The story is strictly focused on the residents of Snowtown, the killers and some of their victims. The bubble never bursts, not to allow us a sense of how much time passes or see how law enforcement gets involved, and not even in the very final moments. A door is literally closed on us before the credits roll. So too are we shut out then, left to scour the Internet for the full story as soon as we get our breath back. (The extra features unpick many questions too, but the mood of the film is admirably maintained so you might need a break before diving in).
We could argue that maintaining distance from the viewer makes for a film that has its cake and eats it. The thematic ambition might be a useful excuse to ignore the wit and invention Kurzel’s contemporaries need to employ to satisfy genre conventions, including an ending. Here, that’s more like a shrug and a wink. A convenient conclusion, shoe-horned to satisfy convention, would be out-of-step.
If Snowtown gives us such little information, what can we possibly learn? Perhaps what happened in Snowtown is so deeply disturbing that Kurzel’s film comes out the other side. It isn’t a documentary, nor is it a “based on true events” Zodiac-style thriller. It’s a brutally honest study of what can happen to any disenfranchised, disillusioned society. It’s as big and as small a story as you need it to be, if you can bear to expose yourself to it.
Adam Arkapaw’s photography is striking. A bleached palette presents Snowtown as a dried out, ageing husk of a forgotten town. The HD presentation is faithful and crisp, with a cold, blue tinge, contrary to what you would expect. Contrast, colour and definition are well maintained throughout, despite shifting locales and the real locations where lighting cannot be controlled absolutely. This is not a film that wants you to think it is beautiful, nevertheless the craft on display is precisely that.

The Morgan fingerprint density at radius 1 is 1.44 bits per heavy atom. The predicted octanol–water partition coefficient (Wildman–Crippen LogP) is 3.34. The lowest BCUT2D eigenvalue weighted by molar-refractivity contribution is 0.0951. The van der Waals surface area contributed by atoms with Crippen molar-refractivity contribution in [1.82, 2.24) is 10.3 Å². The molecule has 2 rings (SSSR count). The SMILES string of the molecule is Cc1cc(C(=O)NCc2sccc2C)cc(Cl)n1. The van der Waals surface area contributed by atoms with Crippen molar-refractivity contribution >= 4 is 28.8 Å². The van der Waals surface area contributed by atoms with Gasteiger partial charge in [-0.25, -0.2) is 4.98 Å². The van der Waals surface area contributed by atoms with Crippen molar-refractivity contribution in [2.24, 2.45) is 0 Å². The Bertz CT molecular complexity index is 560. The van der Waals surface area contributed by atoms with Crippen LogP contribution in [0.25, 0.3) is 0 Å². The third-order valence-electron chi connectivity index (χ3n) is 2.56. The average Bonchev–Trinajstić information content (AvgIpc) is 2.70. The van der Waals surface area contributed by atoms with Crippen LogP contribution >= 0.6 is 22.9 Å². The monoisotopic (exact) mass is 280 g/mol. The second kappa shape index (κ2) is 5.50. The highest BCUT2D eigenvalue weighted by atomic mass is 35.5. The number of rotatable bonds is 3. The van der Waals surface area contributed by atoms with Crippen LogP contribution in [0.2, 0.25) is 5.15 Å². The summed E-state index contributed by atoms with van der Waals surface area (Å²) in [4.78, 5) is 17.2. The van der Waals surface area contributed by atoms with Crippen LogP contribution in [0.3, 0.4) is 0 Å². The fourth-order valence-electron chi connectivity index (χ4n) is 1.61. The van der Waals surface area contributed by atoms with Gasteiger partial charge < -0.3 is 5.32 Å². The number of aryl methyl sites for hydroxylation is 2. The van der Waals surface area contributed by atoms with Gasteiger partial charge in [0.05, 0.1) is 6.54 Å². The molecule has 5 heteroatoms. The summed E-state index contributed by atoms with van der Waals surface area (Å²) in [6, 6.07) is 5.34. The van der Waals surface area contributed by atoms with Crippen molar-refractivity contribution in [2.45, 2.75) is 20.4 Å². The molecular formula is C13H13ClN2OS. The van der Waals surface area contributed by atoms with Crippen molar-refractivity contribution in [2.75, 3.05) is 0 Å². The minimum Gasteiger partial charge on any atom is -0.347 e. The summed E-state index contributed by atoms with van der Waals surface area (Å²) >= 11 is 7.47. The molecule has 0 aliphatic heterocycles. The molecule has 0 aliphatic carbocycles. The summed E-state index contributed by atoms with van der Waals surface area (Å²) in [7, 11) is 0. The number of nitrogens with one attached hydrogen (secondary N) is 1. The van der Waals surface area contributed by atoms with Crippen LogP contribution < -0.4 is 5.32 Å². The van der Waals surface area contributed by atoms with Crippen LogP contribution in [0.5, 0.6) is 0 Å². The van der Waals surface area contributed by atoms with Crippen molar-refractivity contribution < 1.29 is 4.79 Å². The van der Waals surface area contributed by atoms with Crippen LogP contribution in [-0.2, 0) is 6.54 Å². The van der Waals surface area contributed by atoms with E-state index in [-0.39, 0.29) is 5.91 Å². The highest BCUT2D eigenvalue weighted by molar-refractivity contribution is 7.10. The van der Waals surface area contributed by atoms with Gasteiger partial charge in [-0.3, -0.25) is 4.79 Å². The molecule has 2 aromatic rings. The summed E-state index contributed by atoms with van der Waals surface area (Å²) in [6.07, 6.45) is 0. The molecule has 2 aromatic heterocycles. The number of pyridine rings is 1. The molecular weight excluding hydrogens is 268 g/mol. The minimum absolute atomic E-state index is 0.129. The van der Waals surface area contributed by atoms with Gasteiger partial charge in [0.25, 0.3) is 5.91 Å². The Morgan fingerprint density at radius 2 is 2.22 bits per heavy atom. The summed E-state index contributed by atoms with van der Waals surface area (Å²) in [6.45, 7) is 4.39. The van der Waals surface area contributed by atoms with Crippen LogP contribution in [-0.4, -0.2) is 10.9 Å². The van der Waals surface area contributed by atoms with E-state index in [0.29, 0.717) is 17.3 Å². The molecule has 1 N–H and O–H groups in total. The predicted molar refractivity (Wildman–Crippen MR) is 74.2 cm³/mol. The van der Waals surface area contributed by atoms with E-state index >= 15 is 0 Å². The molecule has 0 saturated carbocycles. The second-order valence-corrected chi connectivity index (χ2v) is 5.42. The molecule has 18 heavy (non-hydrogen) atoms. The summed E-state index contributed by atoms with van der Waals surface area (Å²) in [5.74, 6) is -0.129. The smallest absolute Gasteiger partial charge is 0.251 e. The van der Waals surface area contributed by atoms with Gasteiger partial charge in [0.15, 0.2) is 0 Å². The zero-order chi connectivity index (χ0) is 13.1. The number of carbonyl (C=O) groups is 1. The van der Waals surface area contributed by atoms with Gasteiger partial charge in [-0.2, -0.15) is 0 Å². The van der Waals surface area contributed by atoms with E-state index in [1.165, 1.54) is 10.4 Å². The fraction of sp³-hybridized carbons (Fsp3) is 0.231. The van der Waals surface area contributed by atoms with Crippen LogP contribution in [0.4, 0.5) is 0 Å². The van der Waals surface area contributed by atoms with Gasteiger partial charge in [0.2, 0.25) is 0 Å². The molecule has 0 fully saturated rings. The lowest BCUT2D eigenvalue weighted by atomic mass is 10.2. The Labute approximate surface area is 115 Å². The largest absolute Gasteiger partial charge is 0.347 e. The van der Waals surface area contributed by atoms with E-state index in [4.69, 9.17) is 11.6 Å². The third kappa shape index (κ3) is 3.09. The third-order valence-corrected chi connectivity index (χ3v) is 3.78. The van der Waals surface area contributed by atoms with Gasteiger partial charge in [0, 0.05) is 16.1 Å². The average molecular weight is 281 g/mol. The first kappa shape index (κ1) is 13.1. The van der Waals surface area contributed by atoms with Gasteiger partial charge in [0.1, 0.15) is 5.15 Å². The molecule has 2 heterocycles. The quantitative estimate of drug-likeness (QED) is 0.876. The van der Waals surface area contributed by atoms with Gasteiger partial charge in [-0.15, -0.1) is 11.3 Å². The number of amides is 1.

We’re not watching Snowtown for a contrived audio presentation that will give your surround sound a workout, but both the stereo PCM & 5.1 DTSHD MA tracks are perfectly balanced. There are frequent scenes of casual chatter and long periods of silence, yet dialogue is always distinct. Jed Kurzel, the director’s younger brother, provides the score. Simple, persistent and ratchets the tension up further still.
This is an excellent release from 101 Films and the extra features are fresh and new, yet an organic extension of the film itself. This brand new Limited Edition is presented in a rigid slipcase with new artwork by Thomas Walker and includes a booklet.
- The Boy from Gawler: An interview with director Justin Kurzel
- In At the Deep End: An Interview with actor Lucas Pittaway
- Commentary with film critics Alexandra Heller-Nicholas and Josh Nelson
- Commentary with director Justin Kurzel
- Deleted scenes with commentary
- Original casting footage and archive interviews
- The Snowtown Crimes: a textual summary of the crimes themselves, overlaying respectful footage of residents.
- Theatrical trailer